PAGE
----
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   Table of Contents      
ORIGINAL ARTICLE
Year : 2013  |  Volume : 138  |  Issue : 2  |  Page : 244-251

Molecular detection of Mycoplasma pneumoniae by quantitative real-time PCR in patients with community acquired pneumonia


1 Department of Microbiology, All India Institute of Medical Sciences, New Delhi, India
2 Department of Medicine, All India Institute of Medical Sciences, New Delhi, India
3 International Centre of Biotechnology & Genetic Engineering, New Delhi, India

Date of Submission12-Aug-2011
Date of Web Publication3-Sep-2013

Correspondence Address:
Rama Chaudhry
Department of Microbiology, All India Institute of Medical Sciences, New Delhi 110 029
India
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Source of Support: None, Conflict of Interest: None


PMID: 24056602

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   Abstract 

Background & objectives: Mycoplasma pneumoniae is the most important and common cause of community-acquired pneumonia (CAP). The conventional detection methods (culture and serology) lack sensitivity. PCR offers a better approach for rapid detection but is prone to carry over contamination during manipulation of amplification products. Quantitative real-time PCR (qRT-PCR) method offers an attractive alternative detection method. In the present study, qRT-PCR, PCR and serology methods were used to detect M. pneumoniae infection in cases of pneumonias and findings compared.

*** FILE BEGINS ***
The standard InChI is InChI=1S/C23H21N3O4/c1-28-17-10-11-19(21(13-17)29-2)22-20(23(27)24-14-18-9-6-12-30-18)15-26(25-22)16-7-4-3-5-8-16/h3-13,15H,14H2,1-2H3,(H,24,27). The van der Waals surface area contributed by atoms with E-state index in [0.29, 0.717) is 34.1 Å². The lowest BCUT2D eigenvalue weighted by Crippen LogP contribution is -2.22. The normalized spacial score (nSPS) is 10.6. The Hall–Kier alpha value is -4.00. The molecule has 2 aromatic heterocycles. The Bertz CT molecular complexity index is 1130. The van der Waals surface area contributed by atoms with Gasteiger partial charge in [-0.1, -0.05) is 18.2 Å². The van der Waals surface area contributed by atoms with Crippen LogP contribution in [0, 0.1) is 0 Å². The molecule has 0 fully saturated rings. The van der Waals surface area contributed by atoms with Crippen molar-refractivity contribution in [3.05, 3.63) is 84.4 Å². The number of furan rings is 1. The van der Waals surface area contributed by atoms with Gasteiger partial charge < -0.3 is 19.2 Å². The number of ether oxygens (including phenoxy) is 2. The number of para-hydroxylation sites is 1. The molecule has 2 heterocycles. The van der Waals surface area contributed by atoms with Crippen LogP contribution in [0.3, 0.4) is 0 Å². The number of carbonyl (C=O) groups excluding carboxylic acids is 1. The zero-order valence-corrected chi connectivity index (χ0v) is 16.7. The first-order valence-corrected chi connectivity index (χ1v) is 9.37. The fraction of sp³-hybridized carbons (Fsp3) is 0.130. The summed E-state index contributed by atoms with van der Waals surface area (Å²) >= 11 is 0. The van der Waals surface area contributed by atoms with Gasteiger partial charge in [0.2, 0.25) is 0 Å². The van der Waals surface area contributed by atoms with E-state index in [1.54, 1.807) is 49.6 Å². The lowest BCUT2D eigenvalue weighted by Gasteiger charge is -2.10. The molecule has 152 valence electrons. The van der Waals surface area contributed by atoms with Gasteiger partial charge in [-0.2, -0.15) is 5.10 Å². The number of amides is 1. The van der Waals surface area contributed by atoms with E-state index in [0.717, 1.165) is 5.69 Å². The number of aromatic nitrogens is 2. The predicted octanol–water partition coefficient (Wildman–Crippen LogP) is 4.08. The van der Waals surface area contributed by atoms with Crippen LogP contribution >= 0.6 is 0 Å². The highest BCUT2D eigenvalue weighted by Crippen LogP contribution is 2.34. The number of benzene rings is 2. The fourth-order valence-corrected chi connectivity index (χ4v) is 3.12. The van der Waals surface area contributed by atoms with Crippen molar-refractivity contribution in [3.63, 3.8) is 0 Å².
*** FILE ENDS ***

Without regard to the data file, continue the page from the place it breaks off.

Methods: A total of 134 samples consisting of blood (for serology) and respiratory secretions (for PCR and qRT-PCR) from 134 patients were collected. The blood samples were tested for IgG, IgM and IgA using commercially available kits. For standardization of PCR of M. pneumoniae P1 gene was cloned in pGEMTEasy vector. Specific primers and reporter sequence were designed and procured for this fragment. The qRT-PCR assay was performed to prepare the standard curve for M. pneumoniae positive control DNA template and detection in patient samples.
Results: Of the 134 patients, 26 (19%) were positive for antibodies against M. pneumoniae. IgG was positive in 14.92 per cent (20) cases, IgM in 4.47 per cent (6) and IgA was positive in 5.22 per cent (7) cases. In the qRT-PCR assay 19 per cent (26) samples were positive. Of the 26 qRT-PCR positive samples, nine could be detected by serology. PCR was positive for 25 samples. An extra sample negative by PCR was detected by qRT-PCR. Thus, real-time PCR assay, PCR and serology in combination could detect M. pneumoniae infection in 43 patients.